For instance, aquaculture has been accused of being an unsustainable activity, because of the effluents discharged to the environment which contain excess of organic matter, nitrogenous compounds, toxic metabolites, and elevated rates of chemical and biochemical oxygen demands [ 2 ]. Other serious accusations include the competition for land and water, the introduction of exotic species around the globe, the overexploitation of ocean fish stocks to obtain fishmeal and fish oil, the dispersion of pathogens, the development of antibiotic resistance genes, etc.

Furthermore, aquaculture has to constantly deal with other problems, such as the shortage of ingredients and their price volatility. Thus, strategies aimed to overcome these challenges are required. In this regard, the modification of physicochemical variables of the culture system to favor the proliferation of particular biotic communities has been adopted not only to improve the recirculation of nutrients and the consequent detoxification of the system but also to use the biomass of such biotic communities as direct food source for the cultured organisms [ 5 ].

These kinds of systems, also known as biofloc BFT technology systems, promise to solve some of the above challenges and revolutionize aquaculture [ 6 ]. Biofloc technology BFT is as an environmentally friendly aquaculture technique based on in situ microorganism production.

In addition, continuously water movement in the entirely water column is required to induce the macroaggregate biofloc formation. Nutrients in water in accordance with a known carbon-to-nitrogen ratio of 12— will contribute naturally to a heterotrophic microbial community formation and stabilization.

These microorganisms play three major roles: i maintenance of water quality, by the uptake of nitrogen compounds generating in situ microbial protein; ii nutrition, increasing culture feasibility by reducing feed conversion ratio FCR and a decrease of feed costs; and iii competition with pathogens.

The consumption of biofloc by shrimp or fish has demonstrated innumerous benefits such as improvement of growth rate, decrease of FCR, and associated costs in feed [ 8 ]. In addition, recently BFT also has been applied in carp culture [ 23 ], catfish culture [ 24 ], and cachama culture [ 25 ]. Water quality maintenance and monitoring in aquaculture are the essential practices aiming at the success of the growing cycles.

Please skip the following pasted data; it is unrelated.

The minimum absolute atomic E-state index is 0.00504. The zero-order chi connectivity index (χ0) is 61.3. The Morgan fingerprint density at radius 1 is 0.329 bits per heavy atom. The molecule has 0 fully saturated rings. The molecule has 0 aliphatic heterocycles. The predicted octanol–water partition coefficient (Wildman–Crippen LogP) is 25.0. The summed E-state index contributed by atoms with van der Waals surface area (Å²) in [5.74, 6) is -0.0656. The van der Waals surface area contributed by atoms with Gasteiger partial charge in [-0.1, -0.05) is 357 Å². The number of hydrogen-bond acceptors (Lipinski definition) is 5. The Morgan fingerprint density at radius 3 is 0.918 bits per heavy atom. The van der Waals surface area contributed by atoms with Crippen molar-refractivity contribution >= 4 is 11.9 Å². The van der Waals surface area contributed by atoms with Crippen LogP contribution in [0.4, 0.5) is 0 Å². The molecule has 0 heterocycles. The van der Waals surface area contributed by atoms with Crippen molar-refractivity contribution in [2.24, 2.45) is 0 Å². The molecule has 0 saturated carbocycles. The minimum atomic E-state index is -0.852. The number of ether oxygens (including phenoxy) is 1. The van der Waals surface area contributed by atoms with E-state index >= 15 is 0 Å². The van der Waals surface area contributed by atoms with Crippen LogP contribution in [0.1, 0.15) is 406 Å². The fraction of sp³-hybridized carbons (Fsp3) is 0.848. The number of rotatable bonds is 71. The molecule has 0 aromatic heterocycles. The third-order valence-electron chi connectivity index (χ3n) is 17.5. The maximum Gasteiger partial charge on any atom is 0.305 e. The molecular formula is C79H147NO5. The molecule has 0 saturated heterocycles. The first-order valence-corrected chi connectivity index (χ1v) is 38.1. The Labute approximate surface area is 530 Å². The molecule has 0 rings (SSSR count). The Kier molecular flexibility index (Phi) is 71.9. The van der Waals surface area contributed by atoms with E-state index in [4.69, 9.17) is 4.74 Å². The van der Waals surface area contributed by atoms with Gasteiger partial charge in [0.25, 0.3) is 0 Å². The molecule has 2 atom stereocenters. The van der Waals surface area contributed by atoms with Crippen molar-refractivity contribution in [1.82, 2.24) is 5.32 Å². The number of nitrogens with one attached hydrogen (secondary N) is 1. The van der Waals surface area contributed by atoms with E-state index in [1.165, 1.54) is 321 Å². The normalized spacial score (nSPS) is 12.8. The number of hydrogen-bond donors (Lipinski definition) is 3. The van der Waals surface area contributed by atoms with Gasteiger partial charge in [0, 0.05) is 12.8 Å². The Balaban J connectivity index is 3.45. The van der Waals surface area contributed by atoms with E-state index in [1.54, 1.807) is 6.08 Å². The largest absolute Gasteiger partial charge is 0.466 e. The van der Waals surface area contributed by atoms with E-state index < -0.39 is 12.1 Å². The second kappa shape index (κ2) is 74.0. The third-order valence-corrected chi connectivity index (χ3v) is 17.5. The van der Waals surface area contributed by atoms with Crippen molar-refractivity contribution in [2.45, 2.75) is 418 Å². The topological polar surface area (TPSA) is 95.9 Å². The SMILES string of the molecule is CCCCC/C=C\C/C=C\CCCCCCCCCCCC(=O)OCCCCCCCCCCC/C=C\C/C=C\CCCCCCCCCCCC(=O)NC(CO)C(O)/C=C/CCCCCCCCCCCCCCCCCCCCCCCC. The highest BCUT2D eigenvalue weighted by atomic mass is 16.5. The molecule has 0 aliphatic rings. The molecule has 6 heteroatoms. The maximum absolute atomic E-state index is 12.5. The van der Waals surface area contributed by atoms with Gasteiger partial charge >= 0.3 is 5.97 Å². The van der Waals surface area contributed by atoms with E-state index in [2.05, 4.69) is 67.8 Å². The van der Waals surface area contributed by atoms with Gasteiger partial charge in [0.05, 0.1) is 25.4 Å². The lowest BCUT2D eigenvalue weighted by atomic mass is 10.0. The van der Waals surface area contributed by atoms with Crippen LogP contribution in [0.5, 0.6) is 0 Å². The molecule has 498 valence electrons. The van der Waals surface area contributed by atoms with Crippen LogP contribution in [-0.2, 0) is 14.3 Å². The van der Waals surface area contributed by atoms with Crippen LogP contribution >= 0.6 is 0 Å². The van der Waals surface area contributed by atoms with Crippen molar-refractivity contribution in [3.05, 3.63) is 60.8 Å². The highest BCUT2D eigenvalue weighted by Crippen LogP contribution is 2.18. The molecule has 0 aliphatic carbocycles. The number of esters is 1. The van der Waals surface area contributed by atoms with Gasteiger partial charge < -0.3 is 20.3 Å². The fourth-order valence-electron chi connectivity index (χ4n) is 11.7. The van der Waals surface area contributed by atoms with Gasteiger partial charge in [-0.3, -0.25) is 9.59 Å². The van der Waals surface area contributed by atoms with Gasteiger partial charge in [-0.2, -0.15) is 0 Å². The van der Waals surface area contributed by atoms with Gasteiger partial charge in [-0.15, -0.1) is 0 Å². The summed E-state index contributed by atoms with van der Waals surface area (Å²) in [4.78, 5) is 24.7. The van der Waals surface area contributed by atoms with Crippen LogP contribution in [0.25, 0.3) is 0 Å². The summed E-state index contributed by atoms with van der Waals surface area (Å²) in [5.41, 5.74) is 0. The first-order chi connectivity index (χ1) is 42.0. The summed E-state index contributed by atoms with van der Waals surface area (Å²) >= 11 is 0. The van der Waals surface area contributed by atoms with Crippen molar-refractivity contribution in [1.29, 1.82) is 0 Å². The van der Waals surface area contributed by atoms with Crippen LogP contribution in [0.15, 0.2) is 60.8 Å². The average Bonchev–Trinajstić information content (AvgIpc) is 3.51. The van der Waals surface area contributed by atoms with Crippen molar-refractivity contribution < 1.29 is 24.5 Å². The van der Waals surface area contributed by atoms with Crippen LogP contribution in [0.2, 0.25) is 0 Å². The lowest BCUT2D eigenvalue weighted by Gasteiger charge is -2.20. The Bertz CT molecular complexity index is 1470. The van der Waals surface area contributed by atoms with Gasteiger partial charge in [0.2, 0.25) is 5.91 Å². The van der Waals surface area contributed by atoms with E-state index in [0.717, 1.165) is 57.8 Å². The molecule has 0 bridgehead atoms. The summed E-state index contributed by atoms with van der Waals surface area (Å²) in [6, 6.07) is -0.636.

Temperature, dissolved oxygen DOpH, salinity, solids [total suspended solids TSS and settling solids], alkalinity, and orthophosphate are some examples of parameters that should be continuously monitored, especially in BFT. The comprehension and understanding of water quality parameters and its interactions in BFT are crucial to the correct development and maintenance of the production cycle.

For example, safety ranges of pH, DO, total ammonia nitrogen TANsolids, and alkalinity will lead a health growth and avoid mortalities.

N:P ratio normally using nitrate and orthophosphate values will influence the autotrophic community that will occur in the system e. Microorganisms play a key role in BFT systems. The maintenance of water quality, mainly by the control of bacterial community over autotrophic microorganisms, is achieved using a high carbon-to-nitrogen C:N ratio, since nitrogenous by-products can be easily taken up by heterotrophic bacteria.

High carbon-to-nitrogen ratio is required to guarantee optimum heterotrophic bacteria growth, using this energy for maintenance respiration, feeding, movement, digestion, etc.

The stability of zero or minimal water exchange depends on the dynamic interaction among communities of bacteria, microalgae, fungi, protozoans, nematode, rotifer, etc. Such consortia of microorganism will help on the water quality maintenance and recycling wastes to produce a high-value food.The costliest factors in aquaculture are high-quality feeds, filtration systems and the investment needed for ample space to grow target species.

With continuously rising production costs, farmers and researchers are looking for alternative ways to produce more seafood while utilising fewer resources.

Originally conceived as a natural way to clean water, biofloc systems are becoming increasingly popular as a low-cost means of cleaning the culture water of fish and shrimp farms while simultaneously providing an additional source of feed. Best of all, implementing biofloc principles requires little investment — as only sunlight, a carbohydrate source and plenty of aeration are needed.

biofloc formula